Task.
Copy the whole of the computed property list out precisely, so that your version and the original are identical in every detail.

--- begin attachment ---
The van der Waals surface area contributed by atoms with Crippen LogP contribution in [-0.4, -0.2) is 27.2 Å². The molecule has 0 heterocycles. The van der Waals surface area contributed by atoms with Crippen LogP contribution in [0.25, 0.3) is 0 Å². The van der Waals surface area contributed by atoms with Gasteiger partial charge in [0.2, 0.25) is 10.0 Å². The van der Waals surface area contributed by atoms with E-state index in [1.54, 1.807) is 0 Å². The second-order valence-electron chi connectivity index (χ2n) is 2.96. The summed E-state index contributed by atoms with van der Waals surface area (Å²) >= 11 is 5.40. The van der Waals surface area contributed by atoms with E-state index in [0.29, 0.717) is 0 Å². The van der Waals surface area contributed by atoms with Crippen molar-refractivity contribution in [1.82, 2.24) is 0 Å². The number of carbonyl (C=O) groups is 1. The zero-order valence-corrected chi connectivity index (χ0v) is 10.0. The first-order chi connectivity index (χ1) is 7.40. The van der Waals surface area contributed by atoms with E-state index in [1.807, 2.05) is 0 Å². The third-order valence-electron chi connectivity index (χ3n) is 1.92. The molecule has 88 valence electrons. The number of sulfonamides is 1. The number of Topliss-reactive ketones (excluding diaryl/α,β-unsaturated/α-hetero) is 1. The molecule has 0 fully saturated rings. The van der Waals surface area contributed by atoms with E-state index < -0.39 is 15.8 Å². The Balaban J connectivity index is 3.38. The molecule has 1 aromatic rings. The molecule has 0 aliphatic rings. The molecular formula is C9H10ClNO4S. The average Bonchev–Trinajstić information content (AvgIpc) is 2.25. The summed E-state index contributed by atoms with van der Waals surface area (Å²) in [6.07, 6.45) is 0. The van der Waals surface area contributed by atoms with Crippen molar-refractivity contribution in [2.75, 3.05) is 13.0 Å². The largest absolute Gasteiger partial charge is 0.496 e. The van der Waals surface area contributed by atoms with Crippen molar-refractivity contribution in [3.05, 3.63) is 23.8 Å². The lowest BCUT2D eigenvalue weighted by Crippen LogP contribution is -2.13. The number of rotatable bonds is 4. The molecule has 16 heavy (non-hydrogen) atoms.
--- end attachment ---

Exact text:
The van der Waals surface area contributed by atoms with Crippen LogP contribution in [-0.4, -0.2) is 27.2 Å². The molecule has 0 heterocycles. The van der Waals surface area contributed by atoms with Crippen LogP contribution in [0.25, 0.3) is 0 Å². The van der Waals surface area contributed by atoms with Gasteiger partial charge in [0.2, 0.25) is 10.0 Å². The van der Waals surface area contributed by atoms with E-state index in [1.54, 1.807) is 0 Å². The second-order valence-electron chi connectivity index (χ2n) is 2.96. The summed E-state index contributed by atoms with van der Waals surface area (Å²) >= 11 is 5.40. The van der Waals surface area contributed by atoms with E-state index in [0.29, 0.717) is 0 Å². The van der Waals surface area contributed by atoms with Crippen molar-refractivity contribution in [1.82, 2.24) is 0 Å². The number of carbonyl (C=O) groups is 1. The zero-order valence-corrected chi connectivity index (χ0v) is 10.0. The first-order chi connectivity index (χ1) is 7.40. The van der Waals surface area contributed by atoms with E-state index in [1.807, 2.05) is 0 Å². The third-order valence-electron chi connectivity index (χ3n) is 1.92. The molecule has 88 valence electrons. The number of sulfonamides is 1. The number of Topliss-reactive ketones (excluding diaryl/α,β-unsaturated/α-hetero) is 1. The molecule has 0 fully saturated rings. The van der Waals surface area contributed by atoms with E-state index < -0.39 is 15.8 Å². The Balaban J connectivity index is 3.38. The molecule has 1 aromatic rings. The molecule has 0 aliphatic rings. The molecular formula is C9H10ClNO4S. The average Bonchev–Trinajstić information content (AvgIpc) is 2.25. The summed E-state index contributed by atoms with van der Waals surface area (Å²) in [6.07, 6.45) is 0. The van der Waals surface area contributed by atoms with Crippen molar-refractivity contribution in [2.75, 3.05) is 13.0 Å². The largest absolute Gasteiger partial charge is 0.496 e. The van der Waals surface area contributed by atoms with Crippen molar-refractivity contribution in [3.05, 3.63) is 23.8 Å². The lowest BCUT2D eigenvalue weighted by Crippen LogP contribution is -2.13. The number of rotatable bonds is 4. The molecule has 16 heavy (non-hydrogen) atoms.